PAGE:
Illnesses have a tendency to clump together. An attack of the flu can bring on bacterial lung infections; in the USA almost half of all cases of bacterial sepsis occur following viral infections in the lungs.
The biological world is getting smaller. When bacteria were first discovered they were no more than blobs, small intriguing shapes beneath the glass of a microscope.
Electricity is usually thought of as a very human thing. Animals and plants in nature may be capable of extraordinary feats of engineering, but there are still a few developments that humans claim as uniquely their own; fire, the wheel, and electricity.For bacteria, on the other hand, the ability to push electrons down a small cable is just one more way to live, breath and communicate in a world full of niches to exploit.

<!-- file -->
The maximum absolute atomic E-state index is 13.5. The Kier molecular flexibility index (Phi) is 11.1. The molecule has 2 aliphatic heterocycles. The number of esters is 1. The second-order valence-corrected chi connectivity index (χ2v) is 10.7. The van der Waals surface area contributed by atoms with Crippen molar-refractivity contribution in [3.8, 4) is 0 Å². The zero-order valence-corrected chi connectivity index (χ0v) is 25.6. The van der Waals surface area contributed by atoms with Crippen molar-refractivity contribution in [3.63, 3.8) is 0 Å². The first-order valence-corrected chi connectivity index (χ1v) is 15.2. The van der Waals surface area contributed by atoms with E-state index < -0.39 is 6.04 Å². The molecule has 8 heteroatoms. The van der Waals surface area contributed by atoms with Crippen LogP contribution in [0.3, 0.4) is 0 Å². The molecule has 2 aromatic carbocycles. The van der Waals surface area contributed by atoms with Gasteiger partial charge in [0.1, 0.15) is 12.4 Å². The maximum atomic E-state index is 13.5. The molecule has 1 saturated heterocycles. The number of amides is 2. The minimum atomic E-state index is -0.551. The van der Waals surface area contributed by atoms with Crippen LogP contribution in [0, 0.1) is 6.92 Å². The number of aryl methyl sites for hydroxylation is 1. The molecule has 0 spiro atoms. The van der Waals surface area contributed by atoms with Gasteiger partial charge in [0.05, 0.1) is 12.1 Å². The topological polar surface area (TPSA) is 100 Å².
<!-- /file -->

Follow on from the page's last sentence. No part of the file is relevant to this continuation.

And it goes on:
Hi, and welcome to the new home of Lab Rat here at Scientific American. I've moved here from Field of Science. My FoS blog will now cover random interesting things I find about working as a scientist as I make my way through my PhD, while this blog will cover all the exciting research and advances [...]